Typhoon sends Tokyo commuters off the rails Typhoon sends Tokyo commuters off the rails
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Typhoon sends Tokyo commuters off the rails

    NHK World
    Correspondent
    When Typhoon Faxai hit the Tokyo region from Sunday night through Monday morning, it became the strongest storm to make landfall in east Japan in the last 30 years.

    Railway operators had announced that some services would be suspended due to the exceptionally heavy rain and record-breaking winds. Despite the warning, that led to some surprising results.

    East Japan Railway, known as JR East, announced at noon on Sunday afternoon that services on many lines would be suspended. Private railways also announced through social media and smartphone apps later in the day that services would be halted.

    When another powerful storm struck Japan last September, many people could not get home because they were unaware the trains had stopped. Since then, the government has been urging railway operators to make such announcements as early as possible.

    Business (not) as usual

    Despite that, Monday morning saw long lines at train stations across the Greater Tokyo area. Some station buildings were surrounded by people desperate to get to work on time. But why?

    It's a common mentality in Japan for people to get to work, no matter the circumstances. This time, many social media users complained about the lack of clear instructions from their employers.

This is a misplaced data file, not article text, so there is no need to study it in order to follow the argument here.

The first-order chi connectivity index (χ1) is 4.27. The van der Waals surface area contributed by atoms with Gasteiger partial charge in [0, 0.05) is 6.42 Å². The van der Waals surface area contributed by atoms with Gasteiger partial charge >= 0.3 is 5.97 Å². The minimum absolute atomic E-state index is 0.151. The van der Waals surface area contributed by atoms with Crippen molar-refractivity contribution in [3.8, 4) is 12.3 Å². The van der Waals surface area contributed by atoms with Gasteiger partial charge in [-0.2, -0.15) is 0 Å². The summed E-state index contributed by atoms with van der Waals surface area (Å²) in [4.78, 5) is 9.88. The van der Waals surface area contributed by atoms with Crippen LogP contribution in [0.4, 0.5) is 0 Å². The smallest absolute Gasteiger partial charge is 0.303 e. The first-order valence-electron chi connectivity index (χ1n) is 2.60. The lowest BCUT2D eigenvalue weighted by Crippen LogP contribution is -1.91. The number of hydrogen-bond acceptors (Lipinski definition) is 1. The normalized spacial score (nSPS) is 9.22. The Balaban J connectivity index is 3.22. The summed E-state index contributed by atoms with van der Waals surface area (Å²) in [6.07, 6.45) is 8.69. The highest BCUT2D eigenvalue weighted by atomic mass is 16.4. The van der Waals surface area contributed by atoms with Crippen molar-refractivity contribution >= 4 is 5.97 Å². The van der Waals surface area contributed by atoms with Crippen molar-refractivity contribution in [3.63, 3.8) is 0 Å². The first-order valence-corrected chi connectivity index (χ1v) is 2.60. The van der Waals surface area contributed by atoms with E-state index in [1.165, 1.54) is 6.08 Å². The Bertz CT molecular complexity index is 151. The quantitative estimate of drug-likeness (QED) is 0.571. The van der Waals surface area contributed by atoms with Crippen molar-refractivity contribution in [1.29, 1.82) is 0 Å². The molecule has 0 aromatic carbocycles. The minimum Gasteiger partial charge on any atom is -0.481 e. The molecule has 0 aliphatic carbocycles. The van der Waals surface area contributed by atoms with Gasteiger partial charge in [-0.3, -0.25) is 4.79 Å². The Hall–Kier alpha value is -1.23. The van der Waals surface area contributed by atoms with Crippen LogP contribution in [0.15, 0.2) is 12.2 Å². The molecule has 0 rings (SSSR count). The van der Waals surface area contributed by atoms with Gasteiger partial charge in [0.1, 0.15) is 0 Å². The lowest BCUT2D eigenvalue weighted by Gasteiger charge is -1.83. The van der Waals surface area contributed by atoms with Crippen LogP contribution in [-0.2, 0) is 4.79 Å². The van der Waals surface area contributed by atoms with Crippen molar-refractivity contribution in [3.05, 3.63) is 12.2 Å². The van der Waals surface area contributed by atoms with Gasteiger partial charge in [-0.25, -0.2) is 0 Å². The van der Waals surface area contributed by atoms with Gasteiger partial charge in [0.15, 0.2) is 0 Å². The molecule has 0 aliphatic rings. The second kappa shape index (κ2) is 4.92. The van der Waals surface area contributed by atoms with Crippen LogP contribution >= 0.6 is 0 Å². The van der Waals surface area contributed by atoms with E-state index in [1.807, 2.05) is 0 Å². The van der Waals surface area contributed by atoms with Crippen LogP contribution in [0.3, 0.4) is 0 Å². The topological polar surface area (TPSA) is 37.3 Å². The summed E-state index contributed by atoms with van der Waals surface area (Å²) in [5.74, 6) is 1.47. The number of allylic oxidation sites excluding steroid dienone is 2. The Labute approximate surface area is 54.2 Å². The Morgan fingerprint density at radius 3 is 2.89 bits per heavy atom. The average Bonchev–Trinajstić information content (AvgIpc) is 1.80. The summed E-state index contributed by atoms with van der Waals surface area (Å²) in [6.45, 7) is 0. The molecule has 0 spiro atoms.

A typical Twitter post said: "A good company tells you it's okay to stay home; a bad company orders you to come to work. A company in between doesn't contact you; the worst company tells you to make your own decisions."

    Another denounced the Japanese habit of making a show of getting to work during disasters. It said, "People who don't need to go to work should stay home so that people who really must go can do so smoothly."

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    Some stations in and around Tokyo were surrounded by crowds of would-be commuters.

    Work smarter

    Hiroo Ichikawa, a professor emeritus at Meiji University who specializes in disaster and crisis management, points out that it is important to prepare alternative measures, not only for disasters, but also for other accidents such as outbreaks of disease.

    He says: "It is not a time to work hard and go to the office in that situation. Skype and remote work are options. We should share information within companies about how to respond to emergencies."

    Yu Hiroi, an associate professor at the University of Tokyo who specializes in disaster prevention in major cities, says railway operators need to be able to coordinate the resumption of their train services and how to communicate with each other in order to prevent people from crowding into stations all at once.

    On the other hand, predetermined train stoppages should give people a chance to plan better. Hiroi says: "If trains stop, schools and some companies will be closed. That should also make people aware of how much danger is approaching and prompt them to review their disaster plans."

    The confusion following the typhoon is highlighting the need for joined-up thinking when exceptional circumstances mean the daily commute isn't as smooth as we'd like.